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Android’s Patent Wars – A Checklist

It’s not looking good for Android. Congress could fix this in a heartbeat by doing away with software patents, the only solution that makes sense, but they’re otherwise engaged right now and not likely to be much help. In the meantime, Android is involved in so many patent disputes it’s hard to keep count. Oracle’s suing Google, Apple’s suing HTC, and Microsoft is suing, or threatening to sue, anyone who makes a handset with the Android brand. Even with Groklaw doing their best to supply legal ammunition for Android’s defenders, it’s not looking like Android is going to get out of this unscathed, which will only cost consumers and enrich the trolls

Here’s a quick rundown on Android’s patent ills, just to help you sort out the players. The game is changing daily, so I may have left something or someone out. If so, please forgive me.

Oracle vs Google: Oracle is suing Google over Java patents they claim are being violated by Android. On June 12th Google suffered something of a set back when Judge William Alsup, commenting on a Daubert motion filed by Google, expressed the opinion that Google “possibly” infringed on at least some of Google’s patents:

“‘In reading the Daubert briefing, it appears possible that early on Google recognized that it would infringe patents protecting at least part of Java, entered into negotiations with Sun [Microsystems] to obtain a license for use in Android, then abandoned the negotiations as too expensive, and pushed home with Android without any license at all,’ Alsup wrote in the letter filed in US District Court for the Northern District of California.

“‘How accurate is this scenario?’ he added. ‘Does Google acknowledge that Android infringes at least some of the claims if valid? If so, how should this affect the damages analysis? How should this affect the questions of willfulness and equitable relief? Counsel should be prepared to address these issues at the hearing.'”

On Friday, however, Judge Alsup granted Google’s Daubert motion while setting the trial date for October 31:

“As for Google, the judge conceded to Google’s Daubert motion, which would exclude a damages report and the related testimony of its author before a jury. That’s especially helpful to Google as a new email authored by Google’s senior VP of mobile Andy Rubin has surfaced talking about doing Java anyway and making enemies along the way.”

Currently Oracle is seeking somewhere between $2.6 and $6.1 billion. However, the judge has already opined that he thinks that figure might be too high.

My bet is that Google’s got an ace up their sleeve – but that could just be wishful thinking. Groklaw is doing an excellent job covering this case, if you’d like to watch it unfold.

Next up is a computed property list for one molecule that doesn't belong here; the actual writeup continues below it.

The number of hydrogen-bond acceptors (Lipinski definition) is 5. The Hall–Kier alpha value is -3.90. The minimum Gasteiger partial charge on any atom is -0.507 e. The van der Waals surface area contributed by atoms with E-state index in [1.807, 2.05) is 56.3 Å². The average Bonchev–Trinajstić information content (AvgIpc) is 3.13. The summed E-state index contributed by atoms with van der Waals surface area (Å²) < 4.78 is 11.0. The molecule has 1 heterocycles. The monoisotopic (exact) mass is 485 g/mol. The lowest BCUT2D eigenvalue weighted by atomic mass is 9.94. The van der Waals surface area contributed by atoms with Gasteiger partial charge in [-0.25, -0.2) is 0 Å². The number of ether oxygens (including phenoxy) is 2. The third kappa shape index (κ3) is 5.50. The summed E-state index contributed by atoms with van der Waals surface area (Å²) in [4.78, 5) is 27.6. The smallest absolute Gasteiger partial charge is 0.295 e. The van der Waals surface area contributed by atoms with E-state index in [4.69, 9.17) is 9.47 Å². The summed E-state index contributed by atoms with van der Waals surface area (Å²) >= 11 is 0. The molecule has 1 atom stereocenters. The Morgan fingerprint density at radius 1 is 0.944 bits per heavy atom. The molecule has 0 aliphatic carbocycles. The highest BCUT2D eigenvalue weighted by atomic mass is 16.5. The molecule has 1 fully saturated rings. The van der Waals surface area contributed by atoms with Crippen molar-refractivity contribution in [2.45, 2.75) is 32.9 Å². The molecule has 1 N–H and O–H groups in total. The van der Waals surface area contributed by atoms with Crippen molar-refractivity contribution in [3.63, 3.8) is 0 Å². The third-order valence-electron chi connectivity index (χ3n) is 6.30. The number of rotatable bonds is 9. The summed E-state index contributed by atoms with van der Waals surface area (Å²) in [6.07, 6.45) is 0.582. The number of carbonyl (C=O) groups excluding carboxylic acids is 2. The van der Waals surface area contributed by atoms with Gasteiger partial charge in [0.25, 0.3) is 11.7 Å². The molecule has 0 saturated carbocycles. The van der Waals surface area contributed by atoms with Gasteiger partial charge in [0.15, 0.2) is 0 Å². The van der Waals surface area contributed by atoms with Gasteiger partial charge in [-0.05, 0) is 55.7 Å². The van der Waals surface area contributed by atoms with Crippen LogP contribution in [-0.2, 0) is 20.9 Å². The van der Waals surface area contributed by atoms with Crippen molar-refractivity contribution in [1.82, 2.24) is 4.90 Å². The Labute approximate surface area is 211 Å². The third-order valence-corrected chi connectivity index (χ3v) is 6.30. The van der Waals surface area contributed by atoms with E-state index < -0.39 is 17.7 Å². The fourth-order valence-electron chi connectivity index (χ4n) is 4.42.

Apple vs HTC: This is the case everybody is watching right now. HTC is the handset maker that not only produced the first Android phone, the HTC Dream, but is the company Google chose to produce their own Nexus branded phones. When this suit was filed last year, Cupertino was claiming Android violated 20 patents, a number that has since been whittled down to two. Apple is seeking to ban the import of all HTC devices running Android.

No one seemed to be too worried about this case until about two weeks ago, when the U.S. International Trade Commission (ITC) made an initial ruling in Apple’s favor. From what I gather, it’ll be difficult for Google to remove or work around these patents, so it’s assumed that if Apple prevails they’ll be going after other makers of Android handsets.

In addition to these two patents, Apple has now filed against HTC claiming infringement of five additional patents, all of which are also included in another case pending against Samsung.

Late last week, Google chairman Eric Schmidt announced that Google would “defend” HTC, though few details were given:

“We have seen an explosion of Android devices entering the market and, because of our successes, competitors are responding with lawsuits as they cannot respond through innovations. I’m not too worried about this.”

We’ll see.

Apple vs. Samsung: This might be the real reason that Apple’s going after HTC. Unlike HTC, Samsung is a mature company with an extensive patent porfolio, and it very well could be that they have a patent that Apple needs. If so, Apple’s suits against both Samsung and fellow Open Handset Alliance member HTC might be to gather ammunition to use to cut a deal with Samsung – but this is all conjecture on my part.

It’s interesting, however, that last November Samsung teamed with HTC to purchase from patent troll Intellectectual Ventures, access to their entire portfolio of more than 30,000 patents to use against any legal opponents.

So far it’s not evident that this has done any good, but it ain’t over until the gal with the weight problem sings. Again, we’ll see.

Microsoft vs. Everybody: Actually the word “everybody” isn’t quite right, for so far Redmond seems to only be going after relatively smaller players who don’t have the deep pockets necessary to legally engage them on a level playing field. According to Tech Drive-in, the companies currently paying blackmail money to Ballmer & Company for the use of Android are Velocity Micro, General Dynamics Itronix, Onkyo Corporation, Wistron Corporation and HTC. In addition, MS is in negotiations with Samsung (they want $15 per handset, Samsung wants to get the figure down to around $10) and have filed suit against Barnes & Noble over their Android based ebook reader.

Does Microsoft really have valid patents that are being infringed upon by Android? Who knows? And we won’t know until someone with some deep pockets calls their bluff.

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